MISCELLANY

The Tanzania Tourism Board (TTB) has won the ‘Golden Europe for Quality and Commercial Prestige Award’ for offering quality services in the tourism sector. The award was given in Berlin on January 27 this year by France-based ‘Otherways International Research and Consultants Company’.

Members of the Zanzibar House of Representatives have passed a bill that many see as violating press freedom. Minister of State in the President`s Office responsible for Constitutional Affairs and Good Governance, Ramadhan Abdalla Shaban, said that “From now onwards, House activities will be regarded as court issues.” However, he said, the bill did not bar journalists from reporting what went on inside the house, but rather wanted them to perform their duties in accordance with rules and regulations set by the House.

Opposition leaders called on the government to get rid of all rules interfering with the freedom of the press. Article 28 of the Bill declares that journalists can only report matters concerning the House with the permission of the Speaker. Failure to follow this rule would mean a TShs 50,000/- fine or six months imprisonment. The Bill states that it is a criminal offence for journalists to report blunders committed by legislators or any information that may in any way tarnish their image in society. The Minister said: “No arrests will be carried out in regard to criminal offences committed by media personnel without the written consent of the Director of Public Prosecutions and after the report has been sent to the Speaker”. Asked why journalists should be treated like strangers in the legislature although they were serving the people, State Attorney Iddi Pandu Hassan said such a Bill was common in Commonwealth parliaments. He said the House only recognized its members adding that anyone else, including government officers, was a stranger. He said that journalists might carry identity cards but could only get inside the House with the permission of those responsible.

According to the Daily News (February 6) The World Bank has shattered a plan of the Lake Victoria Environment Management Project (LVEMP) to introduce a new fish species from Egypt into Lake Victoria. The project management had planned to introduce the species originating from China which feeds on water hyacinth currently choking the lake. Apparently the World Bank, which supports LVEMP activities, feared that the introduction of a new species might upset the ecological system as had happened when Nile perch were introduced into the Lake many years ago.

President Kikwete has proposed sweeping reforms, the highlight of which will be the seizure of big tracks of land owned by rich individuals and to transfer of them to poor, landless people. The move is aimed at forestalling a land crisis in future. The President said he would not hesitate to revoke a land title deed if by so doing, he would be catering for the interests of poor people and broader national stability. All land in Tanzania is held in trust by the President on behalf of all Tanzanians and is therefore public property.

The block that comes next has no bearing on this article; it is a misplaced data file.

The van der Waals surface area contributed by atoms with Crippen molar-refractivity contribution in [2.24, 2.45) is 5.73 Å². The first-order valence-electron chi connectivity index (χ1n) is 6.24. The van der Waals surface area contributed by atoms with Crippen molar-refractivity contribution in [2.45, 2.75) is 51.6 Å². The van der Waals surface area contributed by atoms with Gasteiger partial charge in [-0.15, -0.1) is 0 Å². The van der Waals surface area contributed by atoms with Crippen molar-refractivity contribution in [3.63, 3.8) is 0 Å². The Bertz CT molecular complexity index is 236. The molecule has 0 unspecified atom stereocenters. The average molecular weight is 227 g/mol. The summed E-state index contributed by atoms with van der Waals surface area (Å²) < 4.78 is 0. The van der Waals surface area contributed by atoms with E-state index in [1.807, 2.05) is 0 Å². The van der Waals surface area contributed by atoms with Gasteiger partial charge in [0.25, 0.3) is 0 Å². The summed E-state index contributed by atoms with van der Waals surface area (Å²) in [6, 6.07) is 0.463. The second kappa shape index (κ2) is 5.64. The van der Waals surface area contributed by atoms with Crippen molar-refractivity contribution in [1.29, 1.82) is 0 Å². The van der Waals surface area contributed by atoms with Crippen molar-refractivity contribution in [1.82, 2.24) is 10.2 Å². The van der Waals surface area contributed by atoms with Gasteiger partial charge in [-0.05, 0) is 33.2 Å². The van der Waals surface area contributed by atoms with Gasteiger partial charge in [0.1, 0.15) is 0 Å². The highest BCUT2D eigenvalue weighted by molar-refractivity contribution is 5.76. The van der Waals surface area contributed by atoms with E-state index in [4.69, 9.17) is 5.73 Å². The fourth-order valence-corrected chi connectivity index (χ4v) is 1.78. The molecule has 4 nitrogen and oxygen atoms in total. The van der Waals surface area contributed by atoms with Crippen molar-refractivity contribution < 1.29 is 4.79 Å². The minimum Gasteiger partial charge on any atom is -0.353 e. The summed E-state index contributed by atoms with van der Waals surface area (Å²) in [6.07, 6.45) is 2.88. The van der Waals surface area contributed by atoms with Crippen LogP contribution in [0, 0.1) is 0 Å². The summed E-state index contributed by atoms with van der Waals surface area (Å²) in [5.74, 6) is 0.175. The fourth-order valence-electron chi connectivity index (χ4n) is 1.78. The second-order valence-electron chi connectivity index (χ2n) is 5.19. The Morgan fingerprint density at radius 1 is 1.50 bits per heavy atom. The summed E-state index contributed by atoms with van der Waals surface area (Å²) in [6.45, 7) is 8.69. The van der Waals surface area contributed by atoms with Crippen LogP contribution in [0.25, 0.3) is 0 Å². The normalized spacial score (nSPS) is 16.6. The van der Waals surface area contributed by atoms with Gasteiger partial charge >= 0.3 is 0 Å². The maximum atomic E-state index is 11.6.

The idea of fast-tracking the proposed East African political federation faced fierce public rejection in January as a committee charged with collecting views on the matter sought contributions from Dar es Salaam residents. Most dismissed the idea as rushed, unacceptable and untenable. Rushing would deny most Tanzanians the chance to digest a plan with a direct bearing on their lives, if the envisaged federation indeed materialised as planned in 2013. The three founder East African Community partner states, Kenya, Uganda and Tanzania, have adopted a fast-tracking concept to speed up the process towards the formation of a full federation with a rotating federal president. Critics pointed out that Tanzania was effectively two countries in one – Zanzibar and the Mainland – and its problems should be resolved first. Committee Chairman Professor Wangwe would not be drawn into commenting on the public reaction, only saying that the committee’s current task was to collect views from as wide an array of Tanzanians as possible before making its own informed recommendations.

The government has approved a three-year preparatory scheme for the issuing of national identity cards. Smart card technology will be used to print the ID’s.

A state university is to open in Dodoma next September with an initial enrolment of 2,000 students. The campus will be at the Chimwaga complex initially which will be renovated by the Parastatal Pensions Fund. On completion it will have a capacity of 40,000, making it the largest university in the country. Dar es Salaam University has 17,500 students at present.

Abubakar Faraji has been elected chairman of the Tanzania Association in Britain. He replaces Nora Sumari whose term has expired. Faraji got 37 votes, defeating Saidi Yakubu (27) and Susanne Mzee (22). Ms Zebeda Mahugu was voted in as vice chair, while Juma Pinto became publicity secretary and Ms Lucy Shegikile treasurer. An executive committee of seven was also elected. Opening the meeting, Tanzanian High Commissioner, Mwanaidi Sanare Maajar, urged members to pick leaders who would be answerable and who would lead the association in keeping up with the changing times – Majira.

A team of Wildlife Conservation Society of Tanzania experts has discovered a new species of rare bird known as the Uluguru Bush Shrike in Morogoro Region’s Uluguru South Forest Reserve. The discovery, took place at the 1.5 km long Bunduki gap. Adult Uluguru Bush Shrikes measure 22 cm in height on average. They have green and yellow undersides with washed green flanks and a distinctive black cap or head – Guardian.

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